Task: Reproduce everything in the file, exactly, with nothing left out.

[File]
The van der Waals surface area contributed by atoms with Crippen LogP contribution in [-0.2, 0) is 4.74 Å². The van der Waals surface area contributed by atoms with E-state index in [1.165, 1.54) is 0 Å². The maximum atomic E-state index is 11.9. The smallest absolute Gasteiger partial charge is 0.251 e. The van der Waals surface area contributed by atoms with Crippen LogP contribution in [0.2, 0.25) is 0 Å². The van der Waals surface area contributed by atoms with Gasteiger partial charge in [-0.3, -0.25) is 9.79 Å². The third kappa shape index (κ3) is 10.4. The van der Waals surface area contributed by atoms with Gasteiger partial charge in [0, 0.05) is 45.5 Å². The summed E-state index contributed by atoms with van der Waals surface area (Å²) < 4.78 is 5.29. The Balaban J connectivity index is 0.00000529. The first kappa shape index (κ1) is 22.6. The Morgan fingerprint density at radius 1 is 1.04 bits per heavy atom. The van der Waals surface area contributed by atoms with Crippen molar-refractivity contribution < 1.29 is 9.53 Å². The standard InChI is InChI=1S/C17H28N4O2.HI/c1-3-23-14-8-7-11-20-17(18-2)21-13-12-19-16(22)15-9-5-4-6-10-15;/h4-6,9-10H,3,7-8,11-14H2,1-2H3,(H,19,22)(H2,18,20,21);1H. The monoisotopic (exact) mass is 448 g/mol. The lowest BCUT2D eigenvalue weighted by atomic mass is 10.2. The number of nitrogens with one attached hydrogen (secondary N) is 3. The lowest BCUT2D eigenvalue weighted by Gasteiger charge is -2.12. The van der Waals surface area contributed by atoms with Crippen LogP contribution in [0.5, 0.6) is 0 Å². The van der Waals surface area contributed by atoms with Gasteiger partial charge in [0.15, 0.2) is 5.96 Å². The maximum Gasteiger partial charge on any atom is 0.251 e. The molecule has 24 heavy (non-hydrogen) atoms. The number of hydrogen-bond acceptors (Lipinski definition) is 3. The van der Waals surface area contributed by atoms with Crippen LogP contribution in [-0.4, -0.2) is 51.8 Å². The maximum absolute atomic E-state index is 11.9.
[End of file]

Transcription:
The van der Waals surface area contributed by atoms with Crippen LogP contribution in [-0.2, 0) is 4.74 Å². The van der Waals surface area contributed by atoms with E-state index in [1.165, 1.54) is 0 Å². The maximum atomic E-state index is 11.9. The smallest absolute Gasteiger partial charge is 0.251 e. The van der Waals surface area contributed by atoms with Crippen LogP contribution in [0.2, 0.25) is 0 Å². The van der Waals surface area contributed by atoms with Gasteiger partial charge in [-0.3, -0.25) is 9.79 Å². The third kappa shape index (κ3) is 10.4. The van der Waals surface area contributed by atoms with Gasteiger partial charge in [0, 0.05) is 45.5 Å². The summed E-state index contributed by atoms with van der Waals surface area (Å²) < 4.78 is 5.29. The Balaban J connectivity index is 0.00000529. The first kappa shape index (κ1) is 22.6. The Morgan fingerprint density at radius 1 is 1.04 bits per heavy atom. The van der Waals surface area contributed by atoms with Crippen molar-refractivity contribution < 1.29 is 9.53 Å². The standard InChI is InChI=1S/C17H28N4O2.HI/c1-3-23-14-8-7-11-20-17(18-2)21-13-12-19-16(22)15-9-5-4-6-10-15;/h4-6,9-10H,3,7-8,11-14H2,1-2H3,(H,19,22)(H2,18,20,21);1H. The monoisotopic (exact) mass is 448 g/mol. The lowest BCUT2D eigenvalue weighted by atomic mass is 10.2. The number of nitrogens with one attached hydrogen (secondary N) is 3. The lowest BCUT2D eigenvalue weighted by Gasteiger charge is -2.12. The van der Waals surface area contributed by atoms with Crippen LogP contribution in [0.5, 0.6) is 0 Å². The van der Waals surface area contributed by atoms with Gasteiger partial charge in [0.15, 0.2) is 5.96 Å². The maximum Gasteiger partial charge on any atom is 0.251 e. The molecule has 24 heavy (non-hydrogen) atoms. The number of hydrogen-bond acceptors (Lipinski definition) is 3. The van der Waals surface area contributed by atoms with Crippen LogP contribution in [-0.4, -0.2) is 51.8 Å². The maximum absolute atomic E-state index is 11.9.